Scientific Development and Misconceptions Through the Ages: A Reference Guide

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Greenwood Publishing Group, Jan 1, 1999 - Science - 286 pages
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The evolution of science through the ages has often been marred by people's misconceptions. From pre-historic times, when myths played a major role in people's lives, to present-day debates concerning the environment, people have sought ways to explain the world around them and have often come up with incorrect answers. Science has grown through the correction of these misconceptions. This unique reference source can be used by students, teachers, and other interested researchers to explore this growth as it pertains to both the field of science and the process of scientific experimentation. Readers will discover how misunderstandings led to further experimentation and eventually to scientific facts. These "false paths" to scientific knowledge are not treated as deliberate misconduct, but rather as a lack of knowledge and a misunderstanding of the science and technology involved, both of which were sooner or later corrected by men and women of science. Krebs explores the conception and development of scientific thought in five different fields: Medicine and Health; Life Science; Chemistry and Physics; Astrology, Astronomy, and Cosmology; and Conservation, Ecology, and Environmentalism. Within each of these categories, he explores more specific areas, such as the circulatory system, geology, and inner planets. This arrangement provides easy access for the researcher interested in a particular area of science as well as those looking for general information, illuminating how our modern understanding of science is based on much of the developments in our ancient past.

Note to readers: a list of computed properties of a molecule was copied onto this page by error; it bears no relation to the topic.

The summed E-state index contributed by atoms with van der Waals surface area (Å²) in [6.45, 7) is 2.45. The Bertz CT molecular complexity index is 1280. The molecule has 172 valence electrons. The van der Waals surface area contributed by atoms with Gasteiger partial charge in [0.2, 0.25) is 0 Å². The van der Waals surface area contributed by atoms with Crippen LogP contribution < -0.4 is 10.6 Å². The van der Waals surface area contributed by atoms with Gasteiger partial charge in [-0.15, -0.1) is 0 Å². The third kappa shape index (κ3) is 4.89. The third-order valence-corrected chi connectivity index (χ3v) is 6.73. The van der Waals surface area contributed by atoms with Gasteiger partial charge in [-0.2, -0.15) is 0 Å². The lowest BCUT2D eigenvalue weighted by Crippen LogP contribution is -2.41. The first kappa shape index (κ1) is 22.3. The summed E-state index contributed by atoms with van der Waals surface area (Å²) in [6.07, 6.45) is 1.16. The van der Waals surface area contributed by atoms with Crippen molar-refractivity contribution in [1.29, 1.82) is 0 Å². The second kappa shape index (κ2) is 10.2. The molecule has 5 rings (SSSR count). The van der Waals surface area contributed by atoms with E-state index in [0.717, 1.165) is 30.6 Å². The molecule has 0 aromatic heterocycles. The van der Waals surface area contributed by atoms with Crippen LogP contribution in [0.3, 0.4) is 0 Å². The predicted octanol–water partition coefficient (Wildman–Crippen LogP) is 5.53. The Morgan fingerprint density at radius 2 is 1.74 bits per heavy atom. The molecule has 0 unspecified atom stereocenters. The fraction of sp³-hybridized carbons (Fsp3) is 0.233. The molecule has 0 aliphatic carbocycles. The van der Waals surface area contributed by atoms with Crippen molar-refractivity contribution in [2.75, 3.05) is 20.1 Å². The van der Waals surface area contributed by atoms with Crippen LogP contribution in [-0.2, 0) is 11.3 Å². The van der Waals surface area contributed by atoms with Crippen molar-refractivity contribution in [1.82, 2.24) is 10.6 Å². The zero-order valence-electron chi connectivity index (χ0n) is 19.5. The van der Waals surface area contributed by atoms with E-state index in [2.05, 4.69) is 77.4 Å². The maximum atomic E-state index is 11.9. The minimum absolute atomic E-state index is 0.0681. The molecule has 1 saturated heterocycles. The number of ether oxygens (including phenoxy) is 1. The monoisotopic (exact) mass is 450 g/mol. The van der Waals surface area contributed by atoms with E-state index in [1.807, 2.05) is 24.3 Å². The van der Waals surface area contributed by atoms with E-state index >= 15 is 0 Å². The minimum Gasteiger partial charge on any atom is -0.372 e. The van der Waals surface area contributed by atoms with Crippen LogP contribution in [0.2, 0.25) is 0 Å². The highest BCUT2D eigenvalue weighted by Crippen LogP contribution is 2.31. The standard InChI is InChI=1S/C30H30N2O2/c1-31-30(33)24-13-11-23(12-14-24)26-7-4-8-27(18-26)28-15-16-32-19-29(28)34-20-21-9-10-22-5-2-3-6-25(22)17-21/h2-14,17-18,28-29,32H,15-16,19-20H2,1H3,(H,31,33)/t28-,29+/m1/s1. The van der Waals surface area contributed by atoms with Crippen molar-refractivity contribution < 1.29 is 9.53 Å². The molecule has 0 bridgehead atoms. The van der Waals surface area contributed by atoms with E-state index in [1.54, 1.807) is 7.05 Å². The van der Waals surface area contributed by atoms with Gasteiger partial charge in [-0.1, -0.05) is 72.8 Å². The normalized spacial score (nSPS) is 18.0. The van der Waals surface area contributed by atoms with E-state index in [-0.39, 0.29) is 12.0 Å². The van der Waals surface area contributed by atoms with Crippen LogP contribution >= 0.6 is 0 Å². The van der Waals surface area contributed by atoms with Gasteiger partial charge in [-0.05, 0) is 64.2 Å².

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Contents

I
1
II
17
III
67
IV
107
V
163
VI
213
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About the author (1999)

ROBERT E. KREBS has written seven books for Greenwood Press. He has taught chemistry, biology, and other sciences at several schools and universities. Dr. Krebs has served as a science specialist in the federal government and a research administrator for four universities. He retired as Associate Dean for Research in the Graduate College at the Medical Center of the Univeristy of Illinois at Chicago.

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